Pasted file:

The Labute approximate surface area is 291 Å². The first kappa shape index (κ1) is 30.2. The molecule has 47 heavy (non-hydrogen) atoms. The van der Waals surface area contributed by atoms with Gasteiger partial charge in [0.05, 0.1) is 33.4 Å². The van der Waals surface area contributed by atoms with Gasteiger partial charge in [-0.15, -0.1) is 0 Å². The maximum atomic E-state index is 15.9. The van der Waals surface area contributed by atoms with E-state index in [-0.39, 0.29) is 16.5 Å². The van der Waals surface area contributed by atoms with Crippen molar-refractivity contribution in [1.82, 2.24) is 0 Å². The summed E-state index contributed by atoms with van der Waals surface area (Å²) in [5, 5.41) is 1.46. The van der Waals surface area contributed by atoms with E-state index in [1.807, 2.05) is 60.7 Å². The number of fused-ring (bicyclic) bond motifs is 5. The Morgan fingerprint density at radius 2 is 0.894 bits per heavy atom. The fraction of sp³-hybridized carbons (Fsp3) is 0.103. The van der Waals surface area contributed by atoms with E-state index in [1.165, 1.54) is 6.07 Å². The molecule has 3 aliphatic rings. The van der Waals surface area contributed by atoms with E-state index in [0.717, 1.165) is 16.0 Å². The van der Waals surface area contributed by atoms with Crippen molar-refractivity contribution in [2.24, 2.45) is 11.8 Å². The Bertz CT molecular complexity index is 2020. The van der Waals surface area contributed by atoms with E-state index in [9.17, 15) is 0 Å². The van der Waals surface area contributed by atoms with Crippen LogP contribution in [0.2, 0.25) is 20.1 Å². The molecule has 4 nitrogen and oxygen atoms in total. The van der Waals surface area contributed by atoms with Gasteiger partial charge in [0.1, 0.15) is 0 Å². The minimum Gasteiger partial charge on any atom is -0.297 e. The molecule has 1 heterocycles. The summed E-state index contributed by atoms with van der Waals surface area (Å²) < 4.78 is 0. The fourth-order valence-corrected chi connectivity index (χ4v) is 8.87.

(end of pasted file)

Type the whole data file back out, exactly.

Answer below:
The Labute approximate surface area is 291 Å². The first kappa shape index (κ1) is 30.2. The molecule has 47 heavy (non-hydrogen) atoms. The van der Waals surface area contributed by atoms with Gasteiger partial charge in [0.05, 0.1) is 33.4 Å². The van der Waals surface area contributed by atoms with Gasteiger partial charge in [-0.15, -0.1) is 0 Å². The maximum atomic E-state index is 15.9. The van der Waals surface area contributed by atoms with E-state index in [-0.39, 0.29) is 16.5 Å². The van der Waals surface area contributed by atoms with Crippen molar-refractivity contribution in [1.82, 2.24) is 0 Å². The summed E-state index contributed by atoms with van der Waals surface area (Å²) in [5, 5.41) is 1.46. The van der Waals surface area contributed by atoms with E-state index in [1.807, 2.05) is 60.7 Å². The number of fused-ring (bicyclic) bond motifs is 5. The Morgan fingerprint density at radius 2 is 0.894 bits per heavy atom. The fraction of sp³-hybridized carbons (Fsp3) is 0.103. The van der Waals surface area contributed by atoms with E-state index in [1.165, 1.54) is 6.07 Å². The molecule has 3 aliphatic rings. The van der Waals surface area contributed by atoms with E-state index in [0.717, 1.165) is 16.0 Å². The van der Waals surface area contributed by atoms with Crippen molar-refractivity contribution in [2.24, 2.45) is 11.8 Å². The Bertz CT molecular complexity index is 2020. The van der Waals surface area contributed by atoms with E-state index in [9.17, 15) is 0 Å². The van der Waals surface area contributed by atoms with Crippen LogP contribution in [0.2, 0.25) is 20.1 Å². The molecule has 4 nitrogen and oxygen atoms in total. The van der Waals surface area contributed by atoms with Gasteiger partial charge in [0.1, 0.15) is 0 Å². The minimum Gasteiger partial charge on any atom is -0.297 e. The molecule has 1 heterocycles. The summed E-state index contributed by atoms with van der Waals surface area (Å²) < 4.78 is 0. The fourth-order valence-corrected chi connectivity index (χ4v) is 8.87.